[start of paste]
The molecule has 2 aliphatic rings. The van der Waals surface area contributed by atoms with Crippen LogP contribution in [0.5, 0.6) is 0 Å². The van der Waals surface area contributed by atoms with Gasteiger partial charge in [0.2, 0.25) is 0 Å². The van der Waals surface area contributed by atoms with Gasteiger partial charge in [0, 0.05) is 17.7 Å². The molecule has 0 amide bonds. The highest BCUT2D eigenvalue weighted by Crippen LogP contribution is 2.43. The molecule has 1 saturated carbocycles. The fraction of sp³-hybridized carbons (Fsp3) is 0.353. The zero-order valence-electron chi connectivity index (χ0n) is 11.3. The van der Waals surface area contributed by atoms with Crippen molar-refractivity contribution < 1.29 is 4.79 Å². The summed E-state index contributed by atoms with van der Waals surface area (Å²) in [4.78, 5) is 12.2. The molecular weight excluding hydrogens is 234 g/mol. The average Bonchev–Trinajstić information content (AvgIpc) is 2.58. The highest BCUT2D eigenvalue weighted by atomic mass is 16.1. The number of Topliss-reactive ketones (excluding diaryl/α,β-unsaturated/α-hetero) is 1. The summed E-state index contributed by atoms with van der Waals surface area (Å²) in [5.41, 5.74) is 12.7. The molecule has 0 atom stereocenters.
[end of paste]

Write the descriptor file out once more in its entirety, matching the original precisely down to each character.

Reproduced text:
The molecule has 2 aliphatic rings. The van der Waals surface area contributed by atoms with Crippen LogP contribution in [0.5, 0.6) is 0 Å². The van der Waals surface area contributed by atoms with Gasteiger partial charge in [0.2, 0.25) is 0 Å². The van der Waals surface area contributed by atoms with Gasteiger partial charge in [0, 0.05) is 17.7 Å². The molecule has 0 amide bonds. The highest BCUT2D eigenvalue weighted by Crippen LogP contribution is 2.43. The molecule has 1 saturated carbocycles. The fraction of sp³-hybridized carbons (Fsp3) is 0.353. The zero-order valence-electron chi connectivity index (χ0n) is 11.3. The van der Waals surface area contributed by atoms with Crippen molar-refractivity contribution < 1.29 is 4.79 Å². The summed E-state index contributed by atoms with van der Waals surface area (Å²) in [4.78, 5) is 12.2. The molecular weight excluding hydrogens is 234 g/mol. The average Bonchev–Trinajstić information content (AvgIpc) is 2.58. The highest BCUT2D eigenvalue weighted by atomic mass is 16.1. The number of Topliss-reactive ketones (excluding diaryl/α,β-unsaturated/α-hetero) is 1. The summed E-state index contributed by atoms with van der Waals surface area (Å²) in [5.41, 5.74) is 12.7. The molecule has 0 atom stereocenters.